In 2007, we conducted a weeklong evangelistic effort in Nakathian, the home of a secondary school where some students in the church attend. Two of the men present that week joined our readers' fellowship, which meets once a month on a Saturday morning. At that meeting, we read Bible lessons in Karimojong with friends from various villages and encouraged the men to take the lessons home to their people. While meetings at the original location in Nakathian have stopped, another ministry emerged from our time there.

We asked the two Nakathian men (Abram and Francis) where they thought we should go next. Without hesitation, they suggested Okudud, a new village about twenty kilometers south of Nakaale. We brought the gospel to the people there for a week. The next year we drilled a well for them. Since that time, we have had gospel meetings there on the Lord's Day. The first time I visited after the well was finished, I opened the meeting with the question, "How do you like the water?" I had to wait quite a while for the applause to subside before bringing the Word to them. We have had as many as one hundred people come to meetings in Okudud.

Our work in the town of Namalu (ten kilometers from Nakaale) is unique. We labor there in connection with an established church and its pastor, Rev. Zachary Emuron. Emuron (as he likes to be called) is a strong believer and an ally of the Mission. He helped us translate our gospel booklet and loves to have us come and preach in the congregation he serves. We do this once a month. On Tuesdays, we join him for literacy and health instruction (provided by Martha Wright and Leah Hopp), along with Bible teaching.

We don't know what this relationship will produce, but we are praying that the Mission's influence there, along with the significant ministry that Emuron has to us, will continue to unite us. Perhaps, as the Lord wills, he will join us in more formal ways in the future.

So, sometimes we meet a person who invites us to come to his village. Sometimes there are connections made with members of the church, students we support, or neighbors who inquire. Sometimes a request comes from someone who has been helped by our diaconal ministry. Sometimes a location is identified for drilling a well, and we conduct meetings in connection with that. Sometimes an idea comes to us, and sometimes we ask friends within our sphere of ministry what they think. These are some of the ways that God has led us to bring the gospel to particular Karimojong villages.

Looking to the Future

Of all the groups, the most mature is the one meeting in Nakaale. We have identified a number of men over the years as potential leaders, but are disappointed that all but one of them have left us. Presently we do have two young men translating for us who may be candidates for leadership one day. We pray to that end and invite you to do the same. We also enjoy the fellowship of a Kenyan brother who is a strong believer and has recently begun teaching in the church.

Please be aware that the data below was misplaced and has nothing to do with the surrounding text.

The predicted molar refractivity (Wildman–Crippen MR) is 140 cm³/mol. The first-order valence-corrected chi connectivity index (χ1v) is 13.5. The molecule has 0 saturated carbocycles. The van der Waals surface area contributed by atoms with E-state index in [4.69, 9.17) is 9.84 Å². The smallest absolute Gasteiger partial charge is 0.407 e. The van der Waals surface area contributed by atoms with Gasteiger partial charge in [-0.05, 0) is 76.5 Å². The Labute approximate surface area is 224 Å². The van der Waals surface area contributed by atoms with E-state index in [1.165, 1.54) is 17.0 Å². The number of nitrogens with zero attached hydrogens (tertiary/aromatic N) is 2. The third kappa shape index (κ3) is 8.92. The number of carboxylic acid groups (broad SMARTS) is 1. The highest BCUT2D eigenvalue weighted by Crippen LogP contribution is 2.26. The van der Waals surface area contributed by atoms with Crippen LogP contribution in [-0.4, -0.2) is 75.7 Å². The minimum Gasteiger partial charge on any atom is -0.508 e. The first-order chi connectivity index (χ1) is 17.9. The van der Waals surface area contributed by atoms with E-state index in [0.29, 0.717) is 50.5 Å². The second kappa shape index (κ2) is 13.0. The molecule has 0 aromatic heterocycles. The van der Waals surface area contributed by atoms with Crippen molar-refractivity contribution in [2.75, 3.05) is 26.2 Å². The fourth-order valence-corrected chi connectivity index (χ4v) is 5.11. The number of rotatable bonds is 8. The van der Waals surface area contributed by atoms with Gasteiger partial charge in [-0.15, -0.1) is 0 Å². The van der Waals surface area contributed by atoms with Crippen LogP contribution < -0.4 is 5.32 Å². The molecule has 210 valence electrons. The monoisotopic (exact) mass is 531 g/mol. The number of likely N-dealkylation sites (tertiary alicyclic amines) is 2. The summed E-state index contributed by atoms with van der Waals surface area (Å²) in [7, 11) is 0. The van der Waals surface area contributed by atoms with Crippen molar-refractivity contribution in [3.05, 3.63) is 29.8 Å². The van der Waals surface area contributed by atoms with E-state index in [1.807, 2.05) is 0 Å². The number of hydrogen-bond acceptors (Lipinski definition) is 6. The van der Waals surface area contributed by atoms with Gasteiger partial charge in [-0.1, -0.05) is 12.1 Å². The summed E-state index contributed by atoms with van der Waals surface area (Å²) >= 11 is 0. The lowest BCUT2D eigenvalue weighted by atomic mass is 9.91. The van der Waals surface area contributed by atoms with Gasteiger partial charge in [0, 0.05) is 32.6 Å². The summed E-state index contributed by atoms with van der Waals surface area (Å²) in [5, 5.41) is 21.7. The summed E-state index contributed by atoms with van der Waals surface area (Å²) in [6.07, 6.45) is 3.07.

The rest of the groups are at various levels of infancy, with potential leaders present in some of them. The work in Karamoja is, at this stage, very much a seed-planting work. We continue to look for the best opportunities, and plead with the Lord to favor our labors with a harvest of righteousness for his name's sake.

I told the Entebbe man that I believe in education. I oppose violence and the use of illegal weapons. I also told him that education and disarmament will not bring about the change that matters most. The Karimojong need Jesus more than anything else. They need to turn from their idols and serve the living and true God (1 Thess. 1:9). They need to discover the delights of living under a kind master. They need to long for heaven while they live in righteousness, peace, and joy until heaven comes. He did not seem to disagree.

Please pray for the Lord's blessing on the proclamation of his gospel in Karamoja. We long to see people refreshed by grace and committed to holiness. We want to proclaim Jesus faithfully and live for Jesus. We want the Karimojong to see themselves as God sees them—sinful, broken, needy, and loved. We want the name of Christ to be known, treasured, and glorified. Please send large prayers to heaven, not only for Karamoja, but also for Mbale, our other mission fields, and for the harvest around the globe.

The author is an OP missionary to Uganda, laboring in Karamoja. New Horizons, May 2011.

New Horizons: May 2011

Foreign Missions

Also in this issue

Rejoicing in East Kopetatum

Is There Hope for Haiti?

Evangelism and the OPC: Part 2, Van Til and the Mantle of Machen

President Wilson and Early OP Missions